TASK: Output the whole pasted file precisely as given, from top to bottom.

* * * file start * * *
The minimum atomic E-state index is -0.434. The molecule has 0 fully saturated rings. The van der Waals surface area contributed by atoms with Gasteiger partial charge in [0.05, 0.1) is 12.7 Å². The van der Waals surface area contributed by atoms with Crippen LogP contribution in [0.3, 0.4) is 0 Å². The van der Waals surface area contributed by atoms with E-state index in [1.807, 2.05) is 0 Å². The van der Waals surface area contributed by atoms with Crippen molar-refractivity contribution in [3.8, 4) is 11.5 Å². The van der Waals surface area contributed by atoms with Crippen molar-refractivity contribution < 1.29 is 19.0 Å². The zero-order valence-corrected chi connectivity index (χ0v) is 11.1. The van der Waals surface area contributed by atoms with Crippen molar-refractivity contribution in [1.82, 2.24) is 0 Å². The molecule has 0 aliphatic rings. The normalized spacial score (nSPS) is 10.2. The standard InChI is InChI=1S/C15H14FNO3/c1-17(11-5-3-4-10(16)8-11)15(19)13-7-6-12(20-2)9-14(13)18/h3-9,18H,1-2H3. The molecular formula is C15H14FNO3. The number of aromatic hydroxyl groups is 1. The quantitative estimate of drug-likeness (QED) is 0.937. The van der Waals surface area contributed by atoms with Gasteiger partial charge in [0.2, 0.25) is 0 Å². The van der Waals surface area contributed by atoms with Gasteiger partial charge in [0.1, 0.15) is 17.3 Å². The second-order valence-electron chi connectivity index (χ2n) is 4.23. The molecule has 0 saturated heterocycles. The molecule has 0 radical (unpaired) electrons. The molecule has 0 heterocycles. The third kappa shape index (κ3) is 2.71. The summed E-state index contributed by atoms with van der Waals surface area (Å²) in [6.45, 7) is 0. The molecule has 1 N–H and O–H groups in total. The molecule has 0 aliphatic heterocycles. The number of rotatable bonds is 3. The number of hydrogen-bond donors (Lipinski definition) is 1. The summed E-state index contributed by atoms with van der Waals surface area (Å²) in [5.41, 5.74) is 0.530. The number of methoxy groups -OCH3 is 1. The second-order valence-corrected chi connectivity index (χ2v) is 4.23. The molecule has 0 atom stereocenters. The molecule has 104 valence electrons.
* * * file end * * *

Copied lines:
The minimum atomic E-state index is -0.434. The molecule has 0 fully saturated rings. The van der Waals surface area contributed by atoms with Gasteiger partial charge in [0.05, 0.1) is 12.7 Å². The van der Waals surface area contributed by atoms with Crippen LogP contribution in [0.3, 0.4) is 0 Å². The van der Waals surface area contributed by atoms with E-state index in [1.807, 2.05) is 0 Å². The van der Waals surface area contributed by atoms with Crippen molar-refractivity contribution in [3.8, 4) is 11.5 Å². The van der Waals surface area contributed by atoms with Crippen molar-refractivity contribution < 1.29 is 19.0 Å². The zero-order valence-corrected chi connectivity index (χ0v) is 11.1. The van der Waals surface area contributed by atoms with Crippen molar-refractivity contribution in [1.82, 2.24) is 0 Å². The molecule has 0 aliphatic rings. The normalized spacial score (nSPS) is 10.2. The standard InChI is InChI=1S/C15H14FNO3/c1-17(11-5-3-4-10(16)8-11)15(19)13-7-6-12(20-2)9-14(13)18/h3-9,18H,1-2H3. The molecular formula is C15H14FNO3. The number of aromatic hydroxyl groups is 1. The quantitative estimate of drug-likeness (QED) is 0.937. The van der Waals surface area contributed by atoms with Gasteiger partial charge in [0.2, 0.25) is 0 Å². The van der Waals surface area contributed by atoms with Gasteiger partial charge in [0.1, 0.15) is 17.3 Å². The second-order valence-electron chi connectivity index (χ2n) is 4.23. The molecule has 0 saturated heterocycles. The molecule has 0 radical (unpaired) electrons. The molecule has 0 heterocycles. The third kappa shape index (κ3) is 2.71. The summed E-state index contributed by atoms with van der Waals surface area (Å²) in [6.45, 7) is 0. The molecule has 1 N–H and O–H groups in total. The molecule has 0 aliphatic heterocycles. The number of rotatable bonds is 3. The number of hydrogen-bond donors (Lipinski definition) is 1. The summed E-state index contributed by atoms with van der Waals surface area (Å²) in [5.41, 5.74) is 0.530. The number of methoxy groups -OCH3 is 1. The second-order valence-corrected chi connectivity index (χ2v) is 4.23. The molecule has 0 atom stereocenters. The molecule has 104 valence electrons.